REVIEWSDVDWHITE KING, THE

THE WHITE KING REVIEWED “The White King” suffers from the writing issues that plague most Dystopian fiction aimed at kids. While society and family seem tainted, the kid power factor will always be enough to win the day. Jonathan Pryce does amazingly as the lead kid’s grandfather, but even he can’t get past the logic issues facing the film. If the lead kid is strong enough to break through the constraints of modern society, then...
December 7, 20172 min

THE WHITE KING REVIEWED

“The White King” suffers from the writing issues that plague most Dystopian fiction aimed at kids. While society and family seem tainted, the kid power factor will always be enough to win the day. Jonathan Pryce does amazingly as the lead kid’s grandfather, but even he can’t get past the logic issues facing the film. If the lead kid is strong enough to break through the constraints of modern society, then why make him so young? I have a hard time imagining that scavengers and soldiers couldn’t just beat this kid into the dirt. Oh well, it’s worth checking out.

SPECIAL FEATURES

  • Featurette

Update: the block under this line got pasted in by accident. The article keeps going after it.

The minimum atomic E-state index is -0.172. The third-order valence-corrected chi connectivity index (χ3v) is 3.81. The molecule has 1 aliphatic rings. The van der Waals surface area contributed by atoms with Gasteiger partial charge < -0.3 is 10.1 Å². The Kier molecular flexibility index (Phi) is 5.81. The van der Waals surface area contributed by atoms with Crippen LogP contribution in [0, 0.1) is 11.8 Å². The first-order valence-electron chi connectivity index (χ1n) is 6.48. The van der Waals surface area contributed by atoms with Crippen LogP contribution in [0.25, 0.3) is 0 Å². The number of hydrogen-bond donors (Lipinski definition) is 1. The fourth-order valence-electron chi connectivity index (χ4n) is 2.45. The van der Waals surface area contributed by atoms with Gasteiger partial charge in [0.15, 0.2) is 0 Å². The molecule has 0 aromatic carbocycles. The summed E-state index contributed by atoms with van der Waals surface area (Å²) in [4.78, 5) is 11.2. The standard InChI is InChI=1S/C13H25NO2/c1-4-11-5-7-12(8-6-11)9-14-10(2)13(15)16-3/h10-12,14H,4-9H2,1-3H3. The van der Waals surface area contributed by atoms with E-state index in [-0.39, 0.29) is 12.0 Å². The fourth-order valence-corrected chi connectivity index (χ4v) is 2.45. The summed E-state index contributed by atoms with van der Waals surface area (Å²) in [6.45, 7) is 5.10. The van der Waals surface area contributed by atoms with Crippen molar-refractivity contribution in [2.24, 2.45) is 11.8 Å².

• Interviews

A/V STATS

  • 2.35:1 standard definition transfer
  • Dolby 5.1

RELEASE DATE: 12/5/17

  • 88%
    Video - 88%
  • 87%
    Audio - 87%
  • 90%
    Supplemental Material - 90%
  • 90%
    Film Score - 90%
89%

The Plot Thus Far

Combining elements of George Orwell’s 1984 with J. G. Ballard’s Empire of the Sun, and featuring themes similarly explored in the current hit series “A Handmaid’s Tale” and “The Man in the High Castle,” THE WHITE KING, the debut feature film from co-directors Alex Helfrecht and Jörg Tittel, is a sci-fi drama set in a dystopian future. Based on the internationally acclaimed, award winning novel by György Dragomán, the stark genre film called “eerily prescient given the current state of political affairs” (WOW247) stars Jonathan Pryce (“Game of Thrones”), Agyness Deyn (Sunset Song), Greta Scacchi (“War & Peace”), Ólafur Darri Ólafsson (The BFG), Fiona Shaw (Harry Potter series), Ross Partridge (“Stranger Things”) and newcomer Lorenzo Allchurch.

Djata (Allchurch) is a care-free twelve-year-old growing up in “The Homeland,” a totalitarian state shut off from the outside world. Filled with Big Brother-like surveillance cameras and propaganda posters, the agrarian community at first seems peaceful and orderly, kept safe by an enormous statue dominating the landscape. But when Djata’s father, Peter (Partridge) is whisked away to a deadly work camp, the young boy and his mother, Hannah (Deyn) are labeled traitors and forced to navigate a world of propaganda, abuse and secret police. Before his father was taken away, however, he passed a secret to Djata that could change everything.

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TroyAnderson

Troy Anderson is the Owner/Editor-in-Chief of AndersonVision. He uses a crack team of unknown heroes to bring you the latest and greatest in Entertainment News.

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